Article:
Will we start to see a real recovery the global jobs market in the last quarter of 2009? If the latest survey data is anything to go by, the answer depends very much on where you're located. Prospects look encouraging in many emerging economies, but as far as the US and Europe are concerned, the jury is still out.
According to the quarterly Employment Outlook Survey from recruitment company Manpower, employers in half the countries surveyed – 17 out of 35 - expect some positive hiring activity in the quarter ahead. In contrast, those in 15 countries report negative hiring expectations and 10 reported their weakest hiring plans since the survey was established in 1962.
Employers in India and Brazil are leading the way as far as recruitment confidence is concerned, with Australia, China, Singapore and Canada also showing signs of recovery.
India emerged from the survey with a net employment outlook of 25 (25 per cent more employers planning to take on staff than are planning to shed them), closely followed by Brazil with a figure of 21.
For the leading G7 economies (except Canada), the story is less encouraging, with all reporting negative hiring expectations.
"Interestingly, employers in emerging markets are more optimistic about hiring
compared to their counterparts in more developed economies," said Jeffrey Joerres, Manpower's CEO.
"While a quarter-over-quarter comparison shows modest improvements in six of the G7 countries, with the exception of Canada, all are reporting negative hiring
expectations. As demand for their products and services continues to be weak,
employers remain very selective in their hiring process, resulting in a
sluggish job market."
In the U.S., where a record five million people have been out of work for more than six months, all signs point to a slow, recovery and a long period of high unemployment.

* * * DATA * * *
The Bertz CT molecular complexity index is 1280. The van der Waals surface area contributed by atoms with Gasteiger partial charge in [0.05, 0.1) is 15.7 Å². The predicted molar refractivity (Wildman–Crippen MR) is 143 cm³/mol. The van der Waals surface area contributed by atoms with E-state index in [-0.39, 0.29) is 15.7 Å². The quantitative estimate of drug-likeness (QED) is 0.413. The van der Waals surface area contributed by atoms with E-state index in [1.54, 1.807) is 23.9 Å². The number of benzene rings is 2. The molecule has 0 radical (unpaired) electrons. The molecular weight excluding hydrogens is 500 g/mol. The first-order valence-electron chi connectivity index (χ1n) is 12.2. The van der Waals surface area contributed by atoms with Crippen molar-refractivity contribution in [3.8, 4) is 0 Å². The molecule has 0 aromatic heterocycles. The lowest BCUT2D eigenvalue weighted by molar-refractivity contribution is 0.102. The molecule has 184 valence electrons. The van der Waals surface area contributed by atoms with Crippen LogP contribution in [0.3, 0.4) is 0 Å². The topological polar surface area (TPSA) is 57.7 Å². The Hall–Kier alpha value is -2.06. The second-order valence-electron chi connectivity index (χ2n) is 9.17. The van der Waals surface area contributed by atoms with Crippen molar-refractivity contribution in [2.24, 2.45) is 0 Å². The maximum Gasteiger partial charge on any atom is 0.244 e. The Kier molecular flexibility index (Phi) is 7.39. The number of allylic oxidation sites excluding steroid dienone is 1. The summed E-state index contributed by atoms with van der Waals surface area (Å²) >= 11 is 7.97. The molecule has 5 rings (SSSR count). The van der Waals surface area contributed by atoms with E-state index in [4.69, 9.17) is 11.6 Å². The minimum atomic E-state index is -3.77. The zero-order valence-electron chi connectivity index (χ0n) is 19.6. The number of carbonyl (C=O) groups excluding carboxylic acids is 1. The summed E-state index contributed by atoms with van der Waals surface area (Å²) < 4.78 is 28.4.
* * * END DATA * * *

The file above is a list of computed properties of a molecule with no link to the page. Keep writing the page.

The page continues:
However the Manpower survey does hint at a slow-down in the wave of job losses, with a greater proportion of U.S. employers expecting to keep staff levels unchanged in the quarter ahead.
It's a similar story across most of Europe, with hiring sentiments remaining generally negative but eight out of 10 employers saying they will not reduce staff numbers further.
But for Ireland and Spain – both of whom are experiencing the devastating effects of a construction-fueled boom-and-bust, prospects are grim, with net employment outlooks of -8.
As far as prospects for professionals and managers are concerned, however, there may be reason for cautious optimism. A separate global survey of hiring and firing trends by recruitment firm Antal suggests that 48 per cent of employers are planning to recruit managerial staff compared to 44 per cent in the spring.
At the same time the percentage of organisations intending to shed senior staff has fallen from 35 per cent in the spring to 25 per cent now.
In China, almost three-quarters of firms said they intend to hire, with hiring levels in India up to 51 per cent from 29 per cent in the spring.
The Antal survey also suggests a definite improvement in the professional and managerial jobs market in Europe and the U.S., with around half of employers in France, the UK and Belgium recruiting or intending to recruit and 56 per cent of U.S. employers intending to do the same in the coming quarter.
But while the figures give cause for cautious optimism, Antal's CEO, Tony Goodwin, stressed that it would be foolhardy to say that the economic crisis is over – or even that the worst is over for the jobs market.
"There may still be unforeseen troubles waiting around the corner," he said, "the W-shaped recession or the 'dead cat bounce', for example, so beloved by the more apocalyptic commentators.
"But what may save us even if they are lying in ambush is an underlying sense of confidence that appears to be returning for the first time in nearly two long and difficult years."
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